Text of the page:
Reproductive experiences and outcomes among a representative sample of women: the Second Australian Study of Health and Relationships

Juliet Richters, Allison Carter, Theresa Caruana, Deborah Bateson, Richard de Visser, Chris Rissel, Anna Yeung, Rebecca Guy, Kevin McGeechan

Research output: Contribution to journalArticlepeer-review

Abstract

Objective: To enumerate pregnancy outcomes for a representative sample of women in Australia surveyed in 2012–2013 (primary aim) and compare these with women surveyed in 2001–2002 (secondary aim). Methods: Computer-assisted telephone interviews with over 10,000 women aged 16–69 years (participation rate 68.4%). Results are weighted for chance of selection and to reflect the population as a whole. Results: Of women with experience of vaginal intercourse, 75.1% had ever been pregnant, 18.4% reported difficulties getting pregnant and 10.0% had had fertility treatment. Of those who had been pregnant, 91.3% had ever had a live birth, 34.3% a miscarriage, 22.8% an abortion and 2.3% a stillbirth; 0.9% had relinquished a child for adoption. The proportion first pregnant in their 30s was 11% among women aged 60–69 and 26% among those aged 40–49. Fewer older women reported difficulties getting pregnant. Of the 21,882 pregnancies reported, 70% led to live births and 10% were terminated. Compared with our 2001–2002 survey, fewer women reported ever having been pregnant. Giving up newborns for adoption has become very rare. Conclusions: Falling fertility since the 1960s reflects greater access to contraception and abortion and higher opportunity costs of childbearing. Implications for public health: These findings on women's lifetime reproductive experiences complement routine annual data collections.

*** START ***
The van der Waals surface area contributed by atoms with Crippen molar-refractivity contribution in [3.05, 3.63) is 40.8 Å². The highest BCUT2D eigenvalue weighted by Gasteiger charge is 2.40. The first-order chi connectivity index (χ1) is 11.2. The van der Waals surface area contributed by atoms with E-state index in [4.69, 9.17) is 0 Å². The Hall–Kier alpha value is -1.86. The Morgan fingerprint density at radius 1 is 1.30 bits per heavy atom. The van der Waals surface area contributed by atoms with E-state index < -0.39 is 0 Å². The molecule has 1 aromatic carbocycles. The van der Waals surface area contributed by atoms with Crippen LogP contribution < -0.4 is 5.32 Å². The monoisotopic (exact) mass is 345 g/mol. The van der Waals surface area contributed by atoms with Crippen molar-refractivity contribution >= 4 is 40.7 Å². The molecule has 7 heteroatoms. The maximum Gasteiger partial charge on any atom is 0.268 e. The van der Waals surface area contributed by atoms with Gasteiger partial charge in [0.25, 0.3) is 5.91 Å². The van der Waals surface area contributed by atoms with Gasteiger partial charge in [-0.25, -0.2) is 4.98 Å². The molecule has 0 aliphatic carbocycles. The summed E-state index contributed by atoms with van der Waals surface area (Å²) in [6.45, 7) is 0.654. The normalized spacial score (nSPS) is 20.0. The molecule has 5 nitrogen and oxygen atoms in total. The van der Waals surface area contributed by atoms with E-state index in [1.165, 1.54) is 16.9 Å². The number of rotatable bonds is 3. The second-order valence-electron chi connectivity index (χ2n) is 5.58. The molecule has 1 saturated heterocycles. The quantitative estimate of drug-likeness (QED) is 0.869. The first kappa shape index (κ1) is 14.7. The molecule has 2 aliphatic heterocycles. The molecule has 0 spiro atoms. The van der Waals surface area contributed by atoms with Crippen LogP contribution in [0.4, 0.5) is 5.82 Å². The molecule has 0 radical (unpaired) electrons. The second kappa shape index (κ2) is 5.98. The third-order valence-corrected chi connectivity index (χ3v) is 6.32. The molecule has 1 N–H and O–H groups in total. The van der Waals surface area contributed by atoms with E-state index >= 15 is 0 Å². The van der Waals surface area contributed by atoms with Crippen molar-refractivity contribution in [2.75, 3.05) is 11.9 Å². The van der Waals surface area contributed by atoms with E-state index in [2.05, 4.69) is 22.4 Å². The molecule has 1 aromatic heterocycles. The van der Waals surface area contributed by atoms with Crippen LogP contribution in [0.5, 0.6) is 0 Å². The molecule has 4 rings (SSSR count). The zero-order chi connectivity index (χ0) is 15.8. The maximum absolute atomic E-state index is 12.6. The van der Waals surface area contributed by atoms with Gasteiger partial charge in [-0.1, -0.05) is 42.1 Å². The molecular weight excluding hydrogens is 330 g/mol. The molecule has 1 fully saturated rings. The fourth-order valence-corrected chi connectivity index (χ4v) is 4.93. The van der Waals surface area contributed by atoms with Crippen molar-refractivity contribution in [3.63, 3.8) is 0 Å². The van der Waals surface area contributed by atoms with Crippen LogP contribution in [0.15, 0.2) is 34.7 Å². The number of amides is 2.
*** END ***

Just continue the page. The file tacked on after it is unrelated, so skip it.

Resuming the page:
Original languageEnglish
Number of pages6
JournalAustralian and New Zealand Journal of Public Health
Early online date30 Sep 2021
DOIs
Publication statusE-pub ahead of print - 30 Sep 2021

Keywords

  • abortion
  • adoption
  • Australia
  • fertility
  • induced
  • infertility
  • live birth
  • national survey
  • pregnancy
  • spontaneous

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